A rare, high-impact genetic variant associated with a substantially lower plasma triglyceride level is reported online in Nature Communications this week. Plasma triglyceride level is a well-established risk factor for cardiovascular disease. This low-frequency, high-impact variant is one of the first of its kind to be identified using whole-genome sequencing of large populations of individuals.
Although genetic factors are known to play an important role in determining an individual’s cardiovascular disease risk, most factors identified so far are relatively common and account for only a small amount of the variation in the risk of developing the disease. It is hoped that whole-genome, large population studies will identify less common variants that have a bigger effect on disease risk.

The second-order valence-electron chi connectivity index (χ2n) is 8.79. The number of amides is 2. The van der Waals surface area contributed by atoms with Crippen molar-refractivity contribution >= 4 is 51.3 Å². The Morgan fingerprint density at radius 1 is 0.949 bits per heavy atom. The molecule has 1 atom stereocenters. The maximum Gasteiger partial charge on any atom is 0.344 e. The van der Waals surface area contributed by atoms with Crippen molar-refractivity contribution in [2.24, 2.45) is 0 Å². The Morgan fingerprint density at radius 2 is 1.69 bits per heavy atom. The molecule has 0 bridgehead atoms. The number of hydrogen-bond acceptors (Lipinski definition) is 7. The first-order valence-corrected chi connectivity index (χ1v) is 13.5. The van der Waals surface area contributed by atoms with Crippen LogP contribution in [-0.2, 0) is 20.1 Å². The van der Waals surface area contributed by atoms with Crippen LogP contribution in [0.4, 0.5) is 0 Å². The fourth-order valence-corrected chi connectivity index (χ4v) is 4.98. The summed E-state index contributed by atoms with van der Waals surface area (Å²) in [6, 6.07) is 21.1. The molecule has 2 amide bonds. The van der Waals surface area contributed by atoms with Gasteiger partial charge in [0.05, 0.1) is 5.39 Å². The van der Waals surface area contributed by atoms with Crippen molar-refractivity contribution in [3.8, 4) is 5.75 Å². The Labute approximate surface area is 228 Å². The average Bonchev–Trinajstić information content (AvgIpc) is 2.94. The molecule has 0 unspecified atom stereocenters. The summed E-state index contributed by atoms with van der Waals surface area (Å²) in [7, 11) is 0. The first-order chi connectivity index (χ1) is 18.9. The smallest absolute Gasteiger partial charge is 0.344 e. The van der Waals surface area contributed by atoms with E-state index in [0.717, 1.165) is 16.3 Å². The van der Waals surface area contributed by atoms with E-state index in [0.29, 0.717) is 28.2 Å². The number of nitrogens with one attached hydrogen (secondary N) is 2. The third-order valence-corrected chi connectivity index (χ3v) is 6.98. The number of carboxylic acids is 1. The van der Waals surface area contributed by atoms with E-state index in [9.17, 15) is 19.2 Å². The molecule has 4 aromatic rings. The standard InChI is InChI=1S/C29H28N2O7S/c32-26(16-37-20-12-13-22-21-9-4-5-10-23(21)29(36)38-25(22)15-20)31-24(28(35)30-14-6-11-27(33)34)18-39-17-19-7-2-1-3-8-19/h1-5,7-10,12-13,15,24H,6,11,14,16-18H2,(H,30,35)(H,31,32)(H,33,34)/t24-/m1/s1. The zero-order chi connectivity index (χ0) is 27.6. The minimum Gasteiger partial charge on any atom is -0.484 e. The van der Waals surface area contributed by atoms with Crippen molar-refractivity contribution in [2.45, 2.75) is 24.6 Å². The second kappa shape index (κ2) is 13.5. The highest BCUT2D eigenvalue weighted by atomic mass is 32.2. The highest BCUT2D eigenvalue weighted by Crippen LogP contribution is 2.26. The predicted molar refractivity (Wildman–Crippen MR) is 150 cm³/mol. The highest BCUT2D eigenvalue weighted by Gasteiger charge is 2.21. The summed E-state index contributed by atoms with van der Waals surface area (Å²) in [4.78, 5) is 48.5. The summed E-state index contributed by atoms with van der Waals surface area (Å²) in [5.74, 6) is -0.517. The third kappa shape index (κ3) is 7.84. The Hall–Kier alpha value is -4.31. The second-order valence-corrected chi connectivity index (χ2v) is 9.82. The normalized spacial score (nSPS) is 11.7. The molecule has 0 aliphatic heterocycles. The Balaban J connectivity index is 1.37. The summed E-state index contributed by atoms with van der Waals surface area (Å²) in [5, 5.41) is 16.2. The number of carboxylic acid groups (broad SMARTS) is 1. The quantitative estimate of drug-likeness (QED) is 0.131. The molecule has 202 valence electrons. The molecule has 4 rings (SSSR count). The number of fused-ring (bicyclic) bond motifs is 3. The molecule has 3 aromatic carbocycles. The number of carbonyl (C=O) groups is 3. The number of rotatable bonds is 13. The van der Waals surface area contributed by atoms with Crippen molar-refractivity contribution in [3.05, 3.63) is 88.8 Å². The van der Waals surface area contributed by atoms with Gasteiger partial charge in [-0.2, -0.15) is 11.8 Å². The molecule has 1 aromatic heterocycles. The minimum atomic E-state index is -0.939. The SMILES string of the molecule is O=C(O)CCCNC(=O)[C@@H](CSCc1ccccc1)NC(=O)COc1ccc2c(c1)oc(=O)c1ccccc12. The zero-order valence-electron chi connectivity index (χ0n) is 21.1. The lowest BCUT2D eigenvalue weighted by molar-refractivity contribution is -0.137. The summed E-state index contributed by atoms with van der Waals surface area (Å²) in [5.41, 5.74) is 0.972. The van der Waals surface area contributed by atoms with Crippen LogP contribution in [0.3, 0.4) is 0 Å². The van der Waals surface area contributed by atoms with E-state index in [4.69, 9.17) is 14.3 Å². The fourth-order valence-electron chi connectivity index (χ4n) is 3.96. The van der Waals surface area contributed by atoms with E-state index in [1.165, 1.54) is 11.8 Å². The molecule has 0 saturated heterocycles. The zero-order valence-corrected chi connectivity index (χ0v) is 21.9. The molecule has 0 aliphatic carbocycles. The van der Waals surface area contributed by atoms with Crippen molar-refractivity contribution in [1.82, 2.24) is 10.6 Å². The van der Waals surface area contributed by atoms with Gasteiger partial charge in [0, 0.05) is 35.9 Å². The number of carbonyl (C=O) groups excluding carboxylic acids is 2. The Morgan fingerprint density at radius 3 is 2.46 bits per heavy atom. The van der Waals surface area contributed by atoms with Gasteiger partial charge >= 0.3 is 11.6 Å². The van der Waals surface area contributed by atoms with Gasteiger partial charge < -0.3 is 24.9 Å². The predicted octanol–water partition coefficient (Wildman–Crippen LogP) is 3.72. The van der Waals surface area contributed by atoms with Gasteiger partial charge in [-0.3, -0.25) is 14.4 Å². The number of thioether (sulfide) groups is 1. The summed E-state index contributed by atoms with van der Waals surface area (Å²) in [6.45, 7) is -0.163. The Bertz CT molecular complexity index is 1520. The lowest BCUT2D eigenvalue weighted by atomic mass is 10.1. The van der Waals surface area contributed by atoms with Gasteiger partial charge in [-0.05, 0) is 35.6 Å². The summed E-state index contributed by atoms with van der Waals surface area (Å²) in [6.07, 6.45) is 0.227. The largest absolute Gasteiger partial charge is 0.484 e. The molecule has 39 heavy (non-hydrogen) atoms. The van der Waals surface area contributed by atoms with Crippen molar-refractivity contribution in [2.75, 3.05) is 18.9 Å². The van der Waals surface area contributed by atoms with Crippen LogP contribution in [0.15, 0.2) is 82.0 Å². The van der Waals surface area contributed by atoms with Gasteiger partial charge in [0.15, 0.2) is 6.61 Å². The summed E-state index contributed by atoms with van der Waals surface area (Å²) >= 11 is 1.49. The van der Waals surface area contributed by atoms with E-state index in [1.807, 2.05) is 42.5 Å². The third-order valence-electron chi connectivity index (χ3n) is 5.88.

Nicole Soranzo and colleagues at the UK10K Consortium find that around 0.25% of the UK population - approximately 160,000 people - are likely to carry a version of the APOC3 gene, which they find is associated with lower levels of plasma triglyceride. They also report that the variant is associated with lower levels of very-low-density lipoprotein (so-called “bad cholesterol”), and higher levels of high-density lipoprotein (so-called “good cholesterol”). These changes would be expected to result in a lower overall risk of cardiovascular disease.
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